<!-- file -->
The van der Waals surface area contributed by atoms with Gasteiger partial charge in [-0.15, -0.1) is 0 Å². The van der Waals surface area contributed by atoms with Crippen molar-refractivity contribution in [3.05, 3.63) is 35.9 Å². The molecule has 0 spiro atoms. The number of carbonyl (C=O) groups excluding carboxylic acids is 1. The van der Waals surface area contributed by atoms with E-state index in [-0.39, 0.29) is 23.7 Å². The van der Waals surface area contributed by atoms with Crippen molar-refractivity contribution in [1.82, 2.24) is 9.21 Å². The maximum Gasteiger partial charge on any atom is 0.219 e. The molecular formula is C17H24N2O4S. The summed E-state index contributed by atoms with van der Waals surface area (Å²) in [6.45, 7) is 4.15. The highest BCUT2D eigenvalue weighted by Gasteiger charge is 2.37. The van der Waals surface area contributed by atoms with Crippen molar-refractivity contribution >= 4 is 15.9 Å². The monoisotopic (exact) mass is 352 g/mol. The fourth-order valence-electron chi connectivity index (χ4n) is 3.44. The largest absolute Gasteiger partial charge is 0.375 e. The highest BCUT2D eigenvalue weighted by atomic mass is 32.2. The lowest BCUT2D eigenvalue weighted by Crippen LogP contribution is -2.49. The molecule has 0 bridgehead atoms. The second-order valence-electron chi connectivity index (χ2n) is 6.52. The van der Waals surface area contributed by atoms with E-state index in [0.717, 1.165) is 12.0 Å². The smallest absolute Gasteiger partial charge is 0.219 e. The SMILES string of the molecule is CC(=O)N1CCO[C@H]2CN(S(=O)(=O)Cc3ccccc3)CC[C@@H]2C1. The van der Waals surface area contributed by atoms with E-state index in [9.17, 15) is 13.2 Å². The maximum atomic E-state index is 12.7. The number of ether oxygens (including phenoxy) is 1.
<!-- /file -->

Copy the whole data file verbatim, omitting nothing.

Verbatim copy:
The van der Waals surface area contributed by atoms with Gasteiger partial charge in [-0.15, -0.1) is 0 Å². The van der Waals surface area contributed by atoms with Crippen molar-refractivity contribution in [3.05, 3.63) is 35.9 Å². The molecule has 0 spiro atoms. The number of carbonyl (C=O) groups excluding carboxylic acids is 1. The van der Waals surface area contributed by atoms with E-state index in [-0.39, 0.29) is 23.7 Å². The van der Waals surface area contributed by atoms with Crippen molar-refractivity contribution in [1.82, 2.24) is 9.21 Å². The maximum Gasteiger partial charge on any atom is 0.219 e. The molecular formula is C17H24N2O4S. The summed E-state index contributed by atoms with van der Waals surface area (Å²) in [6.45, 7) is 4.15. The highest BCUT2D eigenvalue weighted by Gasteiger charge is 2.37. The van der Waals surface area contributed by atoms with Crippen molar-refractivity contribution >= 4 is 15.9 Å². The monoisotopic (exact) mass is 352 g/mol. The fourth-order valence-electron chi connectivity index (χ4n) is 3.44. The largest absolute Gasteiger partial charge is 0.375 e. The highest BCUT2D eigenvalue weighted by atomic mass is 32.2. The lowest BCUT2D eigenvalue weighted by Crippen LogP contribution is -2.49. The molecule has 0 bridgehead atoms. The second-order valence-electron chi connectivity index (χ2n) is 6.52. The van der Waals surface area contributed by atoms with E-state index in [0.717, 1.165) is 12.0 Å². The smallest absolute Gasteiger partial charge is 0.219 e. The SMILES string of the molecule is CC(=O)N1CCO[C@H]2CN(S(=O)(=O)Cc3ccccc3)CC[C@@H]2C1. The van der Waals surface area contributed by atoms with E-state index in [9.17, 15) is 13.2 Å². The maximum atomic E-state index is 12.7. The number of ether oxygens (including phenoxy) is 1.